In a society based off of eye colouring, the hero of this story Gwenna is against the norm, hating her privileged life, even if it messes her up sometimes. When pushed into an arranged marriage she runs away to the valley.
Gwenna looked into a pair of deep green eyes. She was admiring the clarity and depth they possessed. A sudden rap on the store window made her look away from the 500 dollar par of perfect green contacts. A store clerk was staring at her from inside the optometrists. He pointed to a sign that said NO LOITERING. Then he pointed down the street. Gwenna pulled a face but walked off. Her feet scuffed the ground as she walked down the street, her face looking at the cracked pavement. All the high class ladies simpered and gossiped as they walked down the street with their miniature poodles and star bucks coffees. Second class citizens walked liked Gwenna; feet to the ground, and no eye contact. A common joke among the ‘better class’ was that the valley had to be taught what the sun looked like because they never looked up. Gwenna knew about this joke many times. Not because she over heard a joke or had been the butt of it but because she lived in one of the houses on the hill, she ate the good food, and had an excellent education. She was one of the hill people.
She had been looking at the contacts because she was considering changing her eye colour. Her eyes were purple, something everyone in her family had. She hated having purple eyes. It connected her to a family that was hateful and spiteful. She thought of Nerena and Sal and shook her head mentally. No, not all of her family. Nerena and Sal were eight and 15 respectively and wonderful. Nerena was so little, but her big violet eyes made her looked like a cat. She would be very beautiful when she was older. Sal was very much a sullen teenager, but she still loved him. Fond memories of when she was four, and him just a little baby were still at the back of her memory that came to the surface sometimes like a whale coming up for water.
At the dole gate that began when the valley sloped upwards she presented her ID card and Thomas her favourite guard smiled at her and let her through. He was something she was glad that never changed. She liked his portly belly and friendly smile. He did not treat her any different than any other person that walks through his gates.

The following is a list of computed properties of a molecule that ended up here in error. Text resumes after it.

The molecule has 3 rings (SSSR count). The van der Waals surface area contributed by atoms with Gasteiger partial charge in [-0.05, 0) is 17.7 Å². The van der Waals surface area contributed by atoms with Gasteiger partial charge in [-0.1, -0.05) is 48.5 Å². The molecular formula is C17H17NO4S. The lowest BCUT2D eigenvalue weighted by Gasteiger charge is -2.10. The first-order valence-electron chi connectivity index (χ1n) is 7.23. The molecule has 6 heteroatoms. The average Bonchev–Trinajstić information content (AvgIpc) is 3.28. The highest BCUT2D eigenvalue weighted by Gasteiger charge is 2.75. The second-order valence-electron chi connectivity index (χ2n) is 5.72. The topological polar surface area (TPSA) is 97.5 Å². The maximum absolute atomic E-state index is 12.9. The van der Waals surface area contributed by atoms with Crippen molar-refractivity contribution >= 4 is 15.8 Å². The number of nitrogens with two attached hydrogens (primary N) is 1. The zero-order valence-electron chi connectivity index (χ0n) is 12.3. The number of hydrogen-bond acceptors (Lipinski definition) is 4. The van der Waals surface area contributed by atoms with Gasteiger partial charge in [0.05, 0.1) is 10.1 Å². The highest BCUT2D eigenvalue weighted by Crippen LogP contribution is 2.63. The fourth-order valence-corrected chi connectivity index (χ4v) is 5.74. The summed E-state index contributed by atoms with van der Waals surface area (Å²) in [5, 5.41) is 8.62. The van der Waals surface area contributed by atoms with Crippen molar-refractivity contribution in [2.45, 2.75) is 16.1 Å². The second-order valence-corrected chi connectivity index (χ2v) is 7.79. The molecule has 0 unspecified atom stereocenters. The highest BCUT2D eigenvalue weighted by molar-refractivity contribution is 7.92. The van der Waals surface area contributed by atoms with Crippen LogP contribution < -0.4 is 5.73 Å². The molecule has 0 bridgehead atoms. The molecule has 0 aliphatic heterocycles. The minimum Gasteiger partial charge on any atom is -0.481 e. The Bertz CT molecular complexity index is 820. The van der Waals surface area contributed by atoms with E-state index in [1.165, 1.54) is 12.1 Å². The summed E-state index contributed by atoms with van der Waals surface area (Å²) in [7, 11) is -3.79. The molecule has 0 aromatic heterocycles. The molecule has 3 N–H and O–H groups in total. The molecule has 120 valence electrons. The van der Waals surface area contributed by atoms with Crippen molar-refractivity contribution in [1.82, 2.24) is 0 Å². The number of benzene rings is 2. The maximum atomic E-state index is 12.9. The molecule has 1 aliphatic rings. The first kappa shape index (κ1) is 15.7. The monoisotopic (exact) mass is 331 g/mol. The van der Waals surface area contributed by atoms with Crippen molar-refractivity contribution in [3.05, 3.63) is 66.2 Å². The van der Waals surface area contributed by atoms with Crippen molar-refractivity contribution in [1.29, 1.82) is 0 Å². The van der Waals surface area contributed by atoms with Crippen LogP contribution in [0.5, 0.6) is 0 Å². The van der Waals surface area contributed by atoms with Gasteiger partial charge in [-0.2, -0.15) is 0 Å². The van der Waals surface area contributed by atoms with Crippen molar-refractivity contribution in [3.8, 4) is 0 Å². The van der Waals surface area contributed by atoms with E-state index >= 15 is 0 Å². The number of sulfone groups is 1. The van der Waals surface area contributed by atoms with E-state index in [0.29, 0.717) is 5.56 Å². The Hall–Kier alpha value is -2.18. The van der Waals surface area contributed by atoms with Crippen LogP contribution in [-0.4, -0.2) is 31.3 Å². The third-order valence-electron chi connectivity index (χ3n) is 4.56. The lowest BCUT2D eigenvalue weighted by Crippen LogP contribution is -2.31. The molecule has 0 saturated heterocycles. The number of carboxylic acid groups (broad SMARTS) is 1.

“Hope you had a good walk Miss Trech” he bowed, and she always thought his nose would touch the ground if he wasn’t careful. Her house was the top one. The most extravagant. The most anything, as long as it had to do with money. It was four storeys high but she had never seen into the top storey. That was where the servants lived, and it was unseemly for her to see valley living quarters. The house was cage, and she was the glided bird. She had been granted two hours of time to herself, as long as she didn’t go into the valley. This had come only after she had begged her father and mother for hours on end. Finally they had agreed, and with baited breathe she has looked forward to the day when she could walk through the valley, but her hopes had been dashed before she got that chance. She had been presented with her golden embossed ID card, only to discover her father had limited it access to the Hills, and the foot hills. She had sulked for days but eventually conceded after her father had threatened to take the pass from her. Now she treasured her walks, away from the stresses and worries of normal life. She walked casually free from all the manners, and small talk. When she got home, she would be proper again.
She got home to the sound a smashing plate and then a shriek of anger.
“YOU STUPID GIRL!” Gwenna sighed and hurried to the parlour room to be a mediator. Her mother was standing over a cowering girl whose hand was bleeding. Sal was sitting at the head of the table calmly drinking a cup of coffee, but Gwenna could see him smirking as his mother yelled at the servant girl again. The poor young thing was quivering in her robust shoes. Caroline Trech could be terrifying and this poor girl had been on the receiving end of that terror more times than Gwenna liked to count. She stepped forward,
“Mother what’s wrong?” She gently pulled her mother away from the girl while another servant rushed in and pulled Beth (was it Beth?) to her feet.
“That stupid girl,” her mother waved one manicured, dainty hand in the direction of Beth. “She dropped my French toast again. She is so clumsy. I am thinking about firing her, and when I mentioned this, the silly child burst into tears. It was most inappropriate, and ridiculous. I gave her one slap. It was not even a hard one. She should learn not to drop plates. But does she? No. It is most frustrating.” She pulled out a lace fan and began to cool herself, in a very lady like fashion.
“Gwenna, be a dear and get Tory to fetch my smelling salts. The lavender. Not that vulgar vanilla.” Gwenna turned, happy to be leaving the room when Caroline grabbed her hand, “Actually my child. I remembered I had something very important to tell you. Sal, you go and get Terry to fetch my smelling salt.” Sal placed his cup down none to gently and stormed out of the room while another servant scuttled in to brush up the broken china, and to mop up the coffee that was spilled when Sal placed his cup down.
“What did you want to tell me about mother?” she inquired placing her hands on her lap in the correct manner. Her mother smiled, and took another sip of tea reluctant to expel her great news so quietly.
“Macaroon my dear?’ She held a plate out to her but Gwenna shook her head. Caroline took another sp of tea, her finger out in the most delicate fashion.
“Mother please tell me your news, or I will go. I have other matters to do.” She pleaded. Caroline Trech raised one eyebrow but continued to drink.
“Other matters? Such as? Not a boy I hope. You know our expectations,” Gwenna’s checked flushed red, and her mother’s eyebrows rose again into her Botoxed forehead. “Is it a boy? I am afraid that will not do. It would upset our plans something dreadful.”
“Well perhaps if you told me your news then I would not have to be late for my other matters, and that way you would not have to question me about imaginary lovers,”
“Lovers! Ha,” Her mother gave an uncharacteristic laugh. “Fine I will tell you the news. Though I think next time you should learn to be patient. I was unaware that Bronan Cardy liked impatient wives.”